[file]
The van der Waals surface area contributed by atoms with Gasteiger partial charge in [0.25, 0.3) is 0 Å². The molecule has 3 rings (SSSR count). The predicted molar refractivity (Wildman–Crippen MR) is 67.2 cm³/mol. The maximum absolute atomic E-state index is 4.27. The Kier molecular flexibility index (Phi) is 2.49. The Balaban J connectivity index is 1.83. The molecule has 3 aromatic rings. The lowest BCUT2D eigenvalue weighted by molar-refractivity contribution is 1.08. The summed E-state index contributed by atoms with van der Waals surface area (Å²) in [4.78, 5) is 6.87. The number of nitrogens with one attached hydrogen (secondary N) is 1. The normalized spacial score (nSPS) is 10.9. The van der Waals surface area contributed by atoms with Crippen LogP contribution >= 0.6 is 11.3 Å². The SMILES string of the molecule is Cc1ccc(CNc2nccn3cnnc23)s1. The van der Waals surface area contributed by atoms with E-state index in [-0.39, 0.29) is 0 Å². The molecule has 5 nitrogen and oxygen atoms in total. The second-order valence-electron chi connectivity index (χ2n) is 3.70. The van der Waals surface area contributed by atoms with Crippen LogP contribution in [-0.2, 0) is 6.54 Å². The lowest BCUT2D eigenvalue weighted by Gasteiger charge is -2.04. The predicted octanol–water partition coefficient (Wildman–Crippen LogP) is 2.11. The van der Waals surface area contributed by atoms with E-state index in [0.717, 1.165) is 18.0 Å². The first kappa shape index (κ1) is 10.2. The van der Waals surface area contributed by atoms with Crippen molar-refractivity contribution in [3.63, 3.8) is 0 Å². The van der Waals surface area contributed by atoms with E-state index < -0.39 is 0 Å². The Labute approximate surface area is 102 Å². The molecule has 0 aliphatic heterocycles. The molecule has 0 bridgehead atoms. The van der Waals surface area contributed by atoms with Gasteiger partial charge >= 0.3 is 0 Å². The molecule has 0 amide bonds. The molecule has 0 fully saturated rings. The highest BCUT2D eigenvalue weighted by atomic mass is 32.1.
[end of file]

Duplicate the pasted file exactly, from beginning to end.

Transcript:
The van der Waals surface area contributed by atoms with Gasteiger partial charge in [0.25, 0.3) is 0 Å². The molecule has 3 rings (SSSR count). The predicted molar refractivity (Wildman–Crippen MR) is 67.2 cm³/mol. The maximum absolute atomic E-state index is 4.27. The Kier molecular flexibility index (Phi) is 2.49. The Balaban J connectivity index is 1.83. The molecule has 3 aromatic rings. The lowest BCUT2D eigenvalue weighted by molar-refractivity contribution is 1.08. The summed E-state index contributed by atoms with van der Waals surface area (Å²) in [4.78, 5) is 6.87. The number of nitrogens with one attached hydrogen (secondary N) is 1. The normalized spacial score (nSPS) is 10.9. The van der Waals surface area contributed by atoms with Crippen LogP contribution >= 0.6 is 11.3 Å². The SMILES string of the molecule is Cc1ccc(CNc2nccn3cnnc23)s1. The van der Waals surface area contributed by atoms with E-state index in [-0.39, 0.29) is 0 Å². The molecule has 5 nitrogen and oxygen atoms in total. The second-order valence-electron chi connectivity index (χ2n) is 3.70. The van der Waals surface area contributed by atoms with Crippen LogP contribution in [-0.2, 0) is 6.54 Å². The lowest BCUT2D eigenvalue weighted by Gasteiger charge is -2.04. The predicted octanol–water partition coefficient (Wildman–Crippen LogP) is 2.11. The van der Waals surface area contributed by atoms with E-state index in [0.717, 1.165) is 18.0 Å². The first kappa shape index (κ1) is 10.2. The van der Waals surface area contributed by atoms with Crippen molar-refractivity contribution in [3.63, 3.8) is 0 Å². The van der Waals surface area contributed by atoms with E-state index < -0.39 is 0 Å². The Labute approximate surface area is 102 Å². The molecule has 0 aliphatic heterocycles. The molecule has 0 bridgehead atoms. The van der Waals surface area contributed by atoms with Gasteiger partial charge >= 0.3 is 0 Å². The molecule has 0 amide bonds. The molecule has 0 fully saturated rings. The highest BCUT2D eigenvalue weighted by atomic mass is 32.1.